"This documentary tells the tale of Buenos Aires lesbians, focusing on three personal stories," writes director Santiago Garcia. "A former militant woman who now devotes her time to feminine soccer; a young woman who is active so no girl has to go through what she went through and a lesbian mother who recounts how hostile the laws are regarding the rights of lesbian women. In spite of the difficulties their characters go through, the stories have a lot of humour, some soccer and a tour of the city."
One More Kiss (1999).
"Vadim Jean, of Leon The Pig Farmer fame, turns his hand to an altogether different genre in One More Kiss, a serious drama about living life to the full when you've got terminal cancer," writes Monika Maurer in Empire. "Despite its potentially depressing themes, the outcome of the film, although by no means cheery, proves to be surprisingly life-affirming, with a sincere and moving message which should inspire all those who see it - you know, 'Carpe diem' and all that."
Preaching to the Choir (2005).
"Bearing a flag of truce between generations and musical genres, Preaching to the Choir is an awkward, well-intentioned dramedydramedy about hip-hop and gospel, the sacred and profane, the city and the country and the young and the old," writes Variety. "Despite the ungainly script and direction, the climactic performances - including one by young singer Anny Jules - absolve the movie of most of its sins."
It's a Bollywood remake of The Eye! Seriously! Who can say No?
What's more, at Horror.com, Staci Layne Wilson notes that it's "really not a bad horror movie. Admittedly it brings nothing new to the area, but I like the premise already and I was pleasantly surprised by the acting (from the leads; some of the supporting cast overacts) and production value (sets, locations, costumes)."
Kung Faux Volume 4 (2003).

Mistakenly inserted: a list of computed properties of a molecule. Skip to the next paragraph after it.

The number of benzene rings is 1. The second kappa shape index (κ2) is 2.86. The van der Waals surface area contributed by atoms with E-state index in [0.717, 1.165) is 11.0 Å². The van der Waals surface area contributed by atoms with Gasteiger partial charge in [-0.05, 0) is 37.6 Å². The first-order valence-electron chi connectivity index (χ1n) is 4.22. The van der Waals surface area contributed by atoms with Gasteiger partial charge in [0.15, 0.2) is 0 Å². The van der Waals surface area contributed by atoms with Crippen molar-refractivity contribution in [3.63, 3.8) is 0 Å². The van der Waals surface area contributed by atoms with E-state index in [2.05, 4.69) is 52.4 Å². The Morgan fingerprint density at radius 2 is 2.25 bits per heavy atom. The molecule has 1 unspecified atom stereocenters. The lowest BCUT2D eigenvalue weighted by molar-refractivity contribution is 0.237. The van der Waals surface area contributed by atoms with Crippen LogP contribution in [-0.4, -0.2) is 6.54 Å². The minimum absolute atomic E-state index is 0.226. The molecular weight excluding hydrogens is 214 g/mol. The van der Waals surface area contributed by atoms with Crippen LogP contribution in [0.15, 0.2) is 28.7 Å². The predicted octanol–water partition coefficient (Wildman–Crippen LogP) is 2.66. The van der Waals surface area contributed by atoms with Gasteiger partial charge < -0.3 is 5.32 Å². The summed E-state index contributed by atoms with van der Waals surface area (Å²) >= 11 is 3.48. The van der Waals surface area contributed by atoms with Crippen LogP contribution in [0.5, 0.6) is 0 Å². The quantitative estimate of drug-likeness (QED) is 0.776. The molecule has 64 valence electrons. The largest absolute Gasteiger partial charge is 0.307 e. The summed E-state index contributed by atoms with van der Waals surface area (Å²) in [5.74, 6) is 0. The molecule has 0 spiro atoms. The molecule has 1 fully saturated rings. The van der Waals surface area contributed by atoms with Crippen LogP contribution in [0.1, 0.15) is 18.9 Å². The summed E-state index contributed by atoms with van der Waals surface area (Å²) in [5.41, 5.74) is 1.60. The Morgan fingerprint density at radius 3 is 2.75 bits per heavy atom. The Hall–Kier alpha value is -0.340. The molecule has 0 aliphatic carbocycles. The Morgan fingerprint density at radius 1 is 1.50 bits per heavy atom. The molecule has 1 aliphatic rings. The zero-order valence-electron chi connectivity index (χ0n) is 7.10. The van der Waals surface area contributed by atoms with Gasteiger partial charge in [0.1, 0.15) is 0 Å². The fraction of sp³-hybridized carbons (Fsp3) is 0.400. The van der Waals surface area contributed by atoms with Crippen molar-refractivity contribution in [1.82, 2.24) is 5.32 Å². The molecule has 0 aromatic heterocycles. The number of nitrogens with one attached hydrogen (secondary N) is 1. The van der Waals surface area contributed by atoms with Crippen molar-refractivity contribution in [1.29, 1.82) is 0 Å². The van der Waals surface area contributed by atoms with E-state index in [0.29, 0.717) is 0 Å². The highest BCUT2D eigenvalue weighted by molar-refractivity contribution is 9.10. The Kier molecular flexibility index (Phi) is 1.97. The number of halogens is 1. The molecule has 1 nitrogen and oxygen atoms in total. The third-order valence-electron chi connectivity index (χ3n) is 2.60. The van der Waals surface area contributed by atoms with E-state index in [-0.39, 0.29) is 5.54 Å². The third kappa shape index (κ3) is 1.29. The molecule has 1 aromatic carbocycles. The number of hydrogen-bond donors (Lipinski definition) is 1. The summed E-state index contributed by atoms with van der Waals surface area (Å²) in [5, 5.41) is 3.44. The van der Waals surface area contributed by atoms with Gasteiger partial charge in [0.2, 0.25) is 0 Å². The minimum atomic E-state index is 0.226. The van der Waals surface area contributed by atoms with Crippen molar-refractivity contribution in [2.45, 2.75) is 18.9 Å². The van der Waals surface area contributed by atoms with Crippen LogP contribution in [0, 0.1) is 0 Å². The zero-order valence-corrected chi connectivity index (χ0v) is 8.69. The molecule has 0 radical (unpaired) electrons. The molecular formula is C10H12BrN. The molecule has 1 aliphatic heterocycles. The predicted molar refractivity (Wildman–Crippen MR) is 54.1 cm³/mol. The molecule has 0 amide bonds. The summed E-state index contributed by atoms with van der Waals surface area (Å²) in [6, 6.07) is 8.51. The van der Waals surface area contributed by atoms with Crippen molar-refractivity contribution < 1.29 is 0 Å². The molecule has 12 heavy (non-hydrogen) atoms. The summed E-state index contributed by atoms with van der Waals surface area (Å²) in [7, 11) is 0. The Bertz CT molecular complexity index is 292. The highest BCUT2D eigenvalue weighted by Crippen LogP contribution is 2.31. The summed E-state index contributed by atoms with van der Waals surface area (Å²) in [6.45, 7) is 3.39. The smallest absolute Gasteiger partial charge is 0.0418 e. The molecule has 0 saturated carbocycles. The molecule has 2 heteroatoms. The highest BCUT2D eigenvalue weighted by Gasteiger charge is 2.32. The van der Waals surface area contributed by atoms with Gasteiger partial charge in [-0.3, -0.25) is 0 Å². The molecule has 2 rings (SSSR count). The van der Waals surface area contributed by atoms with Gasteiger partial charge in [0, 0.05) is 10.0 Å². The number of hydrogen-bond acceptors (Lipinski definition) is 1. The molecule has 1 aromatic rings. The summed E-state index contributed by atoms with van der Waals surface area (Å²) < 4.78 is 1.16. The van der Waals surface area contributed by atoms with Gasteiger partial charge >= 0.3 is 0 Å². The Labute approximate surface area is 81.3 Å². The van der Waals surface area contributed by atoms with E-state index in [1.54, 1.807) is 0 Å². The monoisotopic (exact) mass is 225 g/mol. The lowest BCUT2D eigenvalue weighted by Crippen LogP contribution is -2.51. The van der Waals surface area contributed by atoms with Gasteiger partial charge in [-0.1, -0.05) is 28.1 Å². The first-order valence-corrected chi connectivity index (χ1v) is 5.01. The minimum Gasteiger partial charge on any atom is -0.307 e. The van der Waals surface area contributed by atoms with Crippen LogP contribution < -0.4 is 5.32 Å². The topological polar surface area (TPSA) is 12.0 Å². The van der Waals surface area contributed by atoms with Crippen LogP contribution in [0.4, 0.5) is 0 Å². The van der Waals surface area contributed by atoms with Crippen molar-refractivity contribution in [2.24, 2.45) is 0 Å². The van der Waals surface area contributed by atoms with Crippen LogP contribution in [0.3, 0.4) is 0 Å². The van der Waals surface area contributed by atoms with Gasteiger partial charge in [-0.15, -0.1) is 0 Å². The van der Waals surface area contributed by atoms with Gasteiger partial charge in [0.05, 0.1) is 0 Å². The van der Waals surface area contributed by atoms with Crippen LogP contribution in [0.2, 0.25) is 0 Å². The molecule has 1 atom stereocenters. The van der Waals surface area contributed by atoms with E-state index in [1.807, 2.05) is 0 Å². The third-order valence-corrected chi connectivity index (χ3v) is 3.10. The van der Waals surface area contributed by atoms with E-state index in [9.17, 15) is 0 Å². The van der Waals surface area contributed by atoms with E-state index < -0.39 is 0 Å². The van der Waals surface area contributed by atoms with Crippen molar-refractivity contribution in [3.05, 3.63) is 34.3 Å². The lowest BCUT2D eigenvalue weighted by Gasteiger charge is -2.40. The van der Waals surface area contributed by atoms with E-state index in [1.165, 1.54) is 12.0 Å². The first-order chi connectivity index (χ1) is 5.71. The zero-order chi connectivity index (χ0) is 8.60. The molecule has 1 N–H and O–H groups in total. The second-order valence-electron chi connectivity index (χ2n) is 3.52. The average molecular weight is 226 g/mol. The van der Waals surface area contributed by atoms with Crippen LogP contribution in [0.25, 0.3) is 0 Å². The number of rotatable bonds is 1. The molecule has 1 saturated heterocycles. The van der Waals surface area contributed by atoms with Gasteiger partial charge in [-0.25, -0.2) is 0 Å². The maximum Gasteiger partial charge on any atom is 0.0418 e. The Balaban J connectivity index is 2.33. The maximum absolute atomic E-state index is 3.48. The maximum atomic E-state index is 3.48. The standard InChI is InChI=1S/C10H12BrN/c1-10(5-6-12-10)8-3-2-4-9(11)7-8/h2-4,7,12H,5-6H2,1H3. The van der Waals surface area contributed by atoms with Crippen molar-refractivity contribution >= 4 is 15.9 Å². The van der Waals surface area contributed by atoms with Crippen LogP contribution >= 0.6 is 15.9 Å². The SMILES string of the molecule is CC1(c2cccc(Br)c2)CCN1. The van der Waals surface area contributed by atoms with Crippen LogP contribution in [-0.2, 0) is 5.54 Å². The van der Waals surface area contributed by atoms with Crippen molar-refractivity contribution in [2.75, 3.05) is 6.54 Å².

"What they do is boil all the action from an old, cheesy Kung Fu movie down into a easily digestible half-hour episode, add cool graphics and 'Pop-Up Video' effects, then dub over all the original lines with hip-hop lingo, while still staying true to the original plot of the movie," explains Michael Seneadza at BlogCritics. "For instance, let's say there is a meeting between a Kung Fu master and his apprentice. Instead of 'Oh, Daniel Son, you must catch fly before you break every bone in that guy,' the dialogue would be something like: 'Yo, son, why you trippin'? I'll teach you game, but first you gotta earn this shit, dig?' Needless to say, it is a riot."
Kung Faux Volume 5 (2003).
What Seneadza said up there about Volume 4. Only more so.
Kamichu! Volume 1 (2005).
"'Last night, I turned into a god.' With these words begins an anime series of unusual grace, where divine transformation is something you casually mention over lunch, and talking to spirits is as easy as saying hi to them on the street," writes Carlo Santos for the Anime News Network. "Kamichu! walks a unique line between the real and fantastic, buoyed by crisp, imaginative visuals and an overall mood that's sweet without ever being stupid. This is a world where spirits and humans meet; this is a loving portrait of small-town Japan; and most of all, this is the story of a young girl growing up."